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Scary statistics

Three million.

That’s approximately how many Canadians have diabetes. Actually, that’s not entirely true. It’s more than three million, according to the Canadian Diabetes Association.

Diabetes is a scary disease – and these statistics make it even scarier. No, it’s not cancer or heart disease, diseases that immediately conjure up images of death. No, it’s not a degenerative disease like multiple sclerosis or ALS, which can rob people of use of their bodies in the most tragic ways. No, it’s not Alzheimer’s or Parkinson’s, which can rob us of our minds. In fact, in many, many cases, diabetes can be controlled. And yet, it’s still just as scary as those other diseases.

Why the fear? I think it’s because, if left unchecked, it can cause a whole host of other diseases such as kidney disease or heart disease. It can also lead to blindness or amputation and eventually even death.

The thing that really gets me, though, is that so much can be done to prevent Type II diabetes, the most prevalent form. (If you’re not sure of the difference between the types of diabetes, be sure to check out “Type I versus Type II diabetes” this week on Health Local.)

Even the Canadian Diabetes Association agrees. Scientists and researchers have found that Type II diabetes can be prevented or delayed by eating healthy, getting plenty of exercise and controlling your weight.

Sound familiar? If it does, you’ve probably been reading a lot of articles on this website. The truth is that there isn’t any way around it – if you want to live a long and healthy life, you need to take better care of yourself. You need to eat a diet high in fresh veggies and fruit, whole grains and fibre, and lean protein. You need to get out there and move on a daily basis, whether it’s taking a walk with the kids, riding a bike, going for a jog, swimming, skiing, kayaking… the list is endless. And you need to get plenty of sleep, drink lots of water and quit smoking.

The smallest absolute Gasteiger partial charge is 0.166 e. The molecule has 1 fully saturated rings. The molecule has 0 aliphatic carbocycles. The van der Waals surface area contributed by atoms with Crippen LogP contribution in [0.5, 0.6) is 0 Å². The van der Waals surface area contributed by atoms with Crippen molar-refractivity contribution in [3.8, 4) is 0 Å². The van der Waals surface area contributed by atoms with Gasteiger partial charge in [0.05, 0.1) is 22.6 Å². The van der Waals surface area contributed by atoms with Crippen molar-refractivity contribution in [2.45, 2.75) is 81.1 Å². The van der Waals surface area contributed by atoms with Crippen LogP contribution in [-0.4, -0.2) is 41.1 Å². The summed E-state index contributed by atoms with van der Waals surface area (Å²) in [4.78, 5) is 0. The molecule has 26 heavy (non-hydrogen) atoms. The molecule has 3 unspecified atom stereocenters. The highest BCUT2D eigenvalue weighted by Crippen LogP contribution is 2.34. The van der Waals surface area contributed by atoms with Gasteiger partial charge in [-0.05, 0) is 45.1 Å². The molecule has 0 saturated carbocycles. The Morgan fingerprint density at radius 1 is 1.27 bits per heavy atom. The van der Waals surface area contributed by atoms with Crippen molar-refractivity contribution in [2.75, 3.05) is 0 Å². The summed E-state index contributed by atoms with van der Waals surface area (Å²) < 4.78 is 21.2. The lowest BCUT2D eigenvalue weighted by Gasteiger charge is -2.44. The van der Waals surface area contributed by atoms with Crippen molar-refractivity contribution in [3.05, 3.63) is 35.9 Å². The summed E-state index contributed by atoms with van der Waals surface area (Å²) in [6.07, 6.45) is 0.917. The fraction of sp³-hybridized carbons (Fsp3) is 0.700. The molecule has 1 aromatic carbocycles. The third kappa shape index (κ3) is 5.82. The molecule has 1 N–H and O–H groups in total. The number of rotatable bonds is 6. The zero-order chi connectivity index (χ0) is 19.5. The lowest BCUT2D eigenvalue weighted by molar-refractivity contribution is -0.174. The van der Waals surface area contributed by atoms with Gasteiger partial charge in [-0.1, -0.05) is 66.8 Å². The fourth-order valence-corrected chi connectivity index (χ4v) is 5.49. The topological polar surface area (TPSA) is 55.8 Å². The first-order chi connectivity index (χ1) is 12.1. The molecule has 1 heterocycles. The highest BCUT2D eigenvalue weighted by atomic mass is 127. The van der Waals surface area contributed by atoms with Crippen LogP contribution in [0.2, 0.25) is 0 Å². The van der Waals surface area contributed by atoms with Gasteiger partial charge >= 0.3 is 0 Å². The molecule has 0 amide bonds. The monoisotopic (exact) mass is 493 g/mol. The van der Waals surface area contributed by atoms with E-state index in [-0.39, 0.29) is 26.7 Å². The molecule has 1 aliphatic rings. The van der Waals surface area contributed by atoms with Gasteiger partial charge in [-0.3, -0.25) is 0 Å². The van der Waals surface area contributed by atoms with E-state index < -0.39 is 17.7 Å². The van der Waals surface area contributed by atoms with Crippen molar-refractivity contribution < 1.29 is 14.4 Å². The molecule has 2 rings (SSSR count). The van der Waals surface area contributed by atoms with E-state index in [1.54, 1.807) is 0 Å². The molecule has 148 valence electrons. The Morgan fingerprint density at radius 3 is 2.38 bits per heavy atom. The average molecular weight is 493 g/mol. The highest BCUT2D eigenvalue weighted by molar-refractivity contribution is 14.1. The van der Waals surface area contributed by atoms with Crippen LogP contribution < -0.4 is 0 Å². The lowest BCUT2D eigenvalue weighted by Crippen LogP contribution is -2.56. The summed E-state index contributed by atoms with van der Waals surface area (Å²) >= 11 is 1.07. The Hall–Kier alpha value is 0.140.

It’s not just diabetics who can benefit from this advice. It’s all of us – from those of us at risk of diabetes, to those of us at risk of heart disease, cancer, stroke, or some other disease.

That’s why it’s so scary that so many Canadians are now Healthy Living with Type II diabetes. I’m not trying to lay blame here – there are so many factors that go into our ability to lead a healthy life that, at times, it’s virtually impossible to control the outside forces that led to us making poorer choices. Instead, it’s more important, I think, to recognize that there is still time to make a change. Even if you’re Healthy Living with Type II diabetes, there are so many things you can do to start Healthy Living a healthier life.

That’s why all this month on Health Local we’re going to help you do just that. November is diabetes month, and it’s time to look at all the factors that go into improving life with diabetes. From exploring different aspects of the disease to sound nutrition and fitness advice, we’re here to make sure you can make the changes you need to prevent and protect yourself from Type II diabetes.

After all, we don’t want you to be Canadian number 3,000,001 who is Healthy Living with diabetes.


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